SAWABONA – I see you!
Stories from our Learning & Development team
by Maja Bazan, Head of Learning & Development on May 5th, 2021
“Sawabona” is an African tribe’s beautiful greeting, translating to “I see you, you are important to me and I value you.” As a response, people say “Shiboka” meaning “I exist for you.”
Here in Europe, we usually start our small talk by asking “hello, how are you?” without typically expecting an answer to the ‘how are you’ part – well, not a long or sincere one, for sure. People are too busy to reflect on how the person they’re talking to is doing. Most of us just want to get straight to the point and tick the next box from our to-do list.
It worked like that until last year. Then, suddenly, the pandemic made us pause and rethink how we work and how important our well-being is. Before Covid-19 we knew, sometimes only intuitively, how important it is to have our work and our life well integrated. Lockdown has brutally verified our habits, and, no doubt, it has exposed the bad ones. At Raisin, the first detailed and measurable confirmation about the importance of well-being came clear already in 2020 after individual happiness discussions that our Talent & Culture (T&C) Team ran with employees. Based on those, the Learning and Development Team (L&D), which is a sub-team in T&C, prepared an annual well-being program with a variety of initiatives that take place every month. All activities are conducted online, accessible to everybody, and all of them are voluntary. There are three broad themes that encompass individual and corporate well-being at Raisin: physical, mental, and competence at work. To name a few specific workshops that have already taken place: stress and anxiety by Ben Elers, the impact of good sleep by Dr. Katharina Lederle, fit yourself up – a challenge of collecting points after completing a physical exercise. The points collected during this challenge have been monetized and donated by Raisin to the “Save the Children” charity. Additionally, we have just implemented regular online meditation sessions guided by Gulia from Green Yoga in Berlin.
Whether you are suffering from covid-blues, social isolation, or a general feeling of dissatisfaction, we believe in offering support to ensure a psychologically safe and healthy workplace environment. A leader’s role is complex, it requires managing yourself and others. Remote leadership can bring challenges. To make it smoother we have included well-being training for all leaders throughout the annual Leadership Program. During a workshop with all team leads, as part of our Leadership Circle, some key recommendations were collected with the intention of bringing more harmony to our employees’ work-life balance.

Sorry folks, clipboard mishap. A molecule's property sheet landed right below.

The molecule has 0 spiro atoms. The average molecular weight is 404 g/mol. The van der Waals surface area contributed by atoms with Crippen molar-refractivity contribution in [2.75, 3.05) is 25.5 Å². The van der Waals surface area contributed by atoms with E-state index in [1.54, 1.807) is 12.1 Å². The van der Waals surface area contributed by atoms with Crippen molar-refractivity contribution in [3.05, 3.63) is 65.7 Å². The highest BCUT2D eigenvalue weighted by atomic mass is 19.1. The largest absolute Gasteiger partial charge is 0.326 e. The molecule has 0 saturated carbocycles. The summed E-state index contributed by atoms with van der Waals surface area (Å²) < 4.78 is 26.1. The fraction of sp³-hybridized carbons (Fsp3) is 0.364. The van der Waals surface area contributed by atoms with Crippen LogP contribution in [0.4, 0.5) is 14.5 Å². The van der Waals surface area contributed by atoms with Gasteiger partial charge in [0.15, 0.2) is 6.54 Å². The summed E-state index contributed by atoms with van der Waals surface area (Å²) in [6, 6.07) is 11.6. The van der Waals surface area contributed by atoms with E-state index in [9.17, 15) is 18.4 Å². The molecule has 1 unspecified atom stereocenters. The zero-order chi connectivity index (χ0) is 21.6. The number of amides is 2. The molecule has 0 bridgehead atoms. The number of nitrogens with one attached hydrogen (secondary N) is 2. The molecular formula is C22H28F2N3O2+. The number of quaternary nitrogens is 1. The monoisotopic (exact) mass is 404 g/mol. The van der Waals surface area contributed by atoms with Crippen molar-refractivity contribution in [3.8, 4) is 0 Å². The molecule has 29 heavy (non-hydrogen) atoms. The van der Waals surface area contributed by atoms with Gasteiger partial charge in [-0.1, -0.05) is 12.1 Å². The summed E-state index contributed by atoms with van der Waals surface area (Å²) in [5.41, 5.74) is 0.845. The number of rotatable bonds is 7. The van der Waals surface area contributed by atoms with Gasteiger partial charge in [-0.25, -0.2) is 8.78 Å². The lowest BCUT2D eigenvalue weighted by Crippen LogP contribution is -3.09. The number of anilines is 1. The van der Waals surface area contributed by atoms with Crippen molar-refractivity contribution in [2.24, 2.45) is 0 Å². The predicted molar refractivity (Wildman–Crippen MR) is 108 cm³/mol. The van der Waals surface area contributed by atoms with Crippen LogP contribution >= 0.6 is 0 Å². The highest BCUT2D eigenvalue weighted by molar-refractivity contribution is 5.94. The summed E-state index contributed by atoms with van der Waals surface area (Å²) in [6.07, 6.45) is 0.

Just to name a few: make it personal, surprise your team, do regular check-ins and check-outs, stay connected and keep the networking, wrap up the week with your team, reduce the number of unnecessary meetings, have fun, and laugh together.
One size does not fit all, that is why the recommendations can be implemented anytime when needed.
Our goal is to constantly follow employees’ needs and try to respond to them. That’s why our T&C Team runs regular pulse checks during short monthly and quarterly surveys. For example, we measure workload and flexibility of work. Data from 2021 still confirms that well-being remains the most important category in terms of overall happiness and desired skills or training for Raisineers (our employees).
The mentioned “Sawabona” is about focusing your attention on the person that you are speaking to. It is about noticing the needs of other people and embracing them. As a tribal greeting, it also emphasizes the power of a community. To have a healthy community, also in the workplace, you have to stay connected and contribute. I believe we are all creating a well-being culture. It isn’t only driven by leaders. No doubt, supervisors should be able to understand their peers and empower them to speak up. In an inclusive organization, like Raisin, everybody should contribute to the overall happiness in the workplace. We all need to be seen and heard, we are all interconnected at work.
Our aim with all these initiatives is that the whole team hears a “Sawabona” – and, as they participate, that they’ll have a “Shiboka” in response.
*If you want to learn more about how this African tribe method can be implemented in your leadership style or workplace I sincerely recommend the book The Fifth Discipline by Peter Senge.
Head of Learning & Development